Good write-up by Varonis discussing the finalized regulatory rules for HIPAA:
What has changed
With the finalized rules (which by the way run over 500 pages) not only do business associates come under HIPAA, but a new class of consultants and subcontractors who perform workon behalf of the business associates also have HIPAA obligations.
In effect, the final rules say that any company that has access to e-PHI is treated just like a hospital or HMO. By the way, HIPAA/HITECH’s Breach Notification Rule, which originally required health companies and their business associates to report e-PHI disclosures, is now extended to medical data subcontractors as well.
The ultimate intent is to close off any holes in security and enforcement when the business associates themselves outsource data processing to others.
Read entire article: http://blog.varonis.com/hipaas-new-rules-reach-far-beyond-healthcare-providers-are-you-impacted/
Excellent and detailed write-up of the new HIPAA rules that take effect on September 23, 2013:
On January 17, 2013, the U.S. Department of Health and Human Services (“HHS”) issued the highly anticipated omnibus final rule (the “Final Rule”) to modify the Health Insurance Portability and Accountability Act of 1996 (“HIPAA”) pursuant to the Health Information Technology for Economic and Clinical Health Act (“HITECH”). Following the enactment of HITECH, HHS issued interim final rules to implement the breach notification requirements and certain of the enforcement provisions of HITECH (collectively, the “Interim Rules”), and in July of 2010 HHS issued a proposed rule to implement modifications to the privacy and security provisions of HIPAA. Since that time, Covered Entities and their Business Associates and subcontractors have been awaiting the Final Rule to confirm the extent to which these modifications, which are aimed primarily at strengthening the privacy and security protections for protected health information (“PHI”) and tightening the HIPAA enforcement provisions, will impact their operations, contractual relationships and potential exposure for HIPAA liability.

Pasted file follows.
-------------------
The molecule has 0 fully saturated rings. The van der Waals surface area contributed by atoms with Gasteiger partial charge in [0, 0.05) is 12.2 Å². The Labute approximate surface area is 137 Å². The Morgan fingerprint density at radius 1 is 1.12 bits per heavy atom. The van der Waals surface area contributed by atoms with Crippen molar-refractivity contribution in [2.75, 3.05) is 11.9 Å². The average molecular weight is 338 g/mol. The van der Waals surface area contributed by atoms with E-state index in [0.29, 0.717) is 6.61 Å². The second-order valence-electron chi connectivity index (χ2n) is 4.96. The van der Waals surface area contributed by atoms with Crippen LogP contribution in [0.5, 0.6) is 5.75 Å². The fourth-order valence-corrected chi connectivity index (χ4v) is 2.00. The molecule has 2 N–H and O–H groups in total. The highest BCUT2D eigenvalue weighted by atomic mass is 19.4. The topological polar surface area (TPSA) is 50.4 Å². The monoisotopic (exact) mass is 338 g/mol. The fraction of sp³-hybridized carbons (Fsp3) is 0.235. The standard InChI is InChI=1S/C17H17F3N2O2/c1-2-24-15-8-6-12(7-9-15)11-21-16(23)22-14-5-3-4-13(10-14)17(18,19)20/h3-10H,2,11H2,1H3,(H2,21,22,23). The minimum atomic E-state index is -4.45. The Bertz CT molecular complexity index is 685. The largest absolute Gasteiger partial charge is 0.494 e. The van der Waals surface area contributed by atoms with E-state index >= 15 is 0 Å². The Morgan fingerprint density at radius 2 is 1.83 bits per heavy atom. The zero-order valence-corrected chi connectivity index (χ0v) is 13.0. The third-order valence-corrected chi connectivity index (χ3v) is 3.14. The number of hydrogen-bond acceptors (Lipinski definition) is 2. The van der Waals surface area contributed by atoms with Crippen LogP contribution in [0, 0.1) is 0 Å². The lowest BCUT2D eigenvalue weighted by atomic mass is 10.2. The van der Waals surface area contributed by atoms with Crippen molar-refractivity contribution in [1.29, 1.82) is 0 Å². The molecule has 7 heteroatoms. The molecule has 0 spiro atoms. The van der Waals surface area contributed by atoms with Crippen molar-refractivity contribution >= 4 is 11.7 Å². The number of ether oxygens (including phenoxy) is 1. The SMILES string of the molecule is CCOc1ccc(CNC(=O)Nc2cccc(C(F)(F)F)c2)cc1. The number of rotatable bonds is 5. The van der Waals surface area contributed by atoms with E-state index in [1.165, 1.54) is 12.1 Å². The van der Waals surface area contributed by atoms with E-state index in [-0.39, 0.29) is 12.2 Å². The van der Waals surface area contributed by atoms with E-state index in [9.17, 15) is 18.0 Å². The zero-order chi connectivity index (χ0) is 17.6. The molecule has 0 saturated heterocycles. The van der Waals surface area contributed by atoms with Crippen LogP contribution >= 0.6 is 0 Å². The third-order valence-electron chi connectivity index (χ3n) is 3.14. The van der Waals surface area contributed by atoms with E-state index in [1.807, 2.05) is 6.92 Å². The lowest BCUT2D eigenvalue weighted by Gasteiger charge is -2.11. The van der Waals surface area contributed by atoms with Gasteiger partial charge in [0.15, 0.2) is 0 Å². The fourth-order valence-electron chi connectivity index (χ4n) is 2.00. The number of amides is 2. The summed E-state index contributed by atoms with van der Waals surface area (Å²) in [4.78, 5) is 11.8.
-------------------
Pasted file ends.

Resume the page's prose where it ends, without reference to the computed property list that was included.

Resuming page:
Read all the gory details here: http://www.lexology.com/library/detail.aspx?g=40defc09-2337-435e-be56-2bef662a67e7